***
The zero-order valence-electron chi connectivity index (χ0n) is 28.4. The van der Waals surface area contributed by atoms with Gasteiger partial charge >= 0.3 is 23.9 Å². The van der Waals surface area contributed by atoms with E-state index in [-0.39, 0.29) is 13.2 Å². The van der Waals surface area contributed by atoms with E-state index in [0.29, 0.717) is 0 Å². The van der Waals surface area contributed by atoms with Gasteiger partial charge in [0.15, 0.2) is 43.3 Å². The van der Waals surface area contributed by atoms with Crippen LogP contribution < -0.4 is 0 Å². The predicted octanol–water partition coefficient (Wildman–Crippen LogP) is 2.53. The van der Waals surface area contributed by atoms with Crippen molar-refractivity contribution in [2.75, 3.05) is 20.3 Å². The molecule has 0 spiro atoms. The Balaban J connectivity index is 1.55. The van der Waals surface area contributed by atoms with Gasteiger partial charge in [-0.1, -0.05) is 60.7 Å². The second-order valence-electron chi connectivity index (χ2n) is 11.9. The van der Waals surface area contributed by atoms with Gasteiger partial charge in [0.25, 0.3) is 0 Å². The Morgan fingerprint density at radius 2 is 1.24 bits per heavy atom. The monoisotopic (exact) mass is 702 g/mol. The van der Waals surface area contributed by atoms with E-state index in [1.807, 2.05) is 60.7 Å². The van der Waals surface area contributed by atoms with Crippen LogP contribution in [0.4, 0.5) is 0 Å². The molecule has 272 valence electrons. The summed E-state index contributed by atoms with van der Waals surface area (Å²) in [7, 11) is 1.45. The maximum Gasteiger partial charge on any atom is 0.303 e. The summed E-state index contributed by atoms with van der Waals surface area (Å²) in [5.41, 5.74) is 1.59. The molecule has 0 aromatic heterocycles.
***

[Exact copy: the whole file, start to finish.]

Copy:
The zero-order valence-electron chi connectivity index (χ0n) is 28.4. The van der Waals surface area contributed by atoms with Gasteiger partial charge >= 0.3 is 23.9 Å². The van der Waals surface area contributed by atoms with E-state index in [-0.39, 0.29) is 13.2 Å². The van der Waals surface area contributed by atoms with E-state index in [0.29, 0.717) is 0 Å². The van der Waals surface area contributed by atoms with Gasteiger partial charge in [0.15, 0.2) is 43.3 Å². The van der Waals surface area contributed by atoms with Crippen LogP contribution < -0.4 is 0 Å². The predicted octanol–water partition coefficient (Wildman–Crippen LogP) is 2.53. The van der Waals surface area contributed by atoms with Crippen molar-refractivity contribution in [2.75, 3.05) is 20.3 Å². The molecule has 0 spiro atoms. The Balaban J connectivity index is 1.55. The van der Waals surface area contributed by atoms with Gasteiger partial charge in [-0.1, -0.05) is 60.7 Å². The second-order valence-electron chi connectivity index (χ2n) is 11.9. The van der Waals surface area contributed by atoms with Gasteiger partial charge in [0.25, 0.3) is 0 Å². The Morgan fingerprint density at radius 2 is 1.24 bits per heavy atom. The monoisotopic (exact) mass is 702 g/mol. The van der Waals surface area contributed by atoms with E-state index in [1.807, 2.05) is 60.7 Å². The van der Waals surface area contributed by atoms with Crippen LogP contribution in [0.4, 0.5) is 0 Å². The molecule has 272 valence electrons. The summed E-state index contributed by atoms with van der Waals surface area (Å²) in [7, 11) is 1.45. The maximum Gasteiger partial charge on any atom is 0.303 e. The summed E-state index contributed by atoms with van der Waals surface area (Å²) in [5.41, 5.74) is 1.59. The molecule has 0 aromatic heterocycles.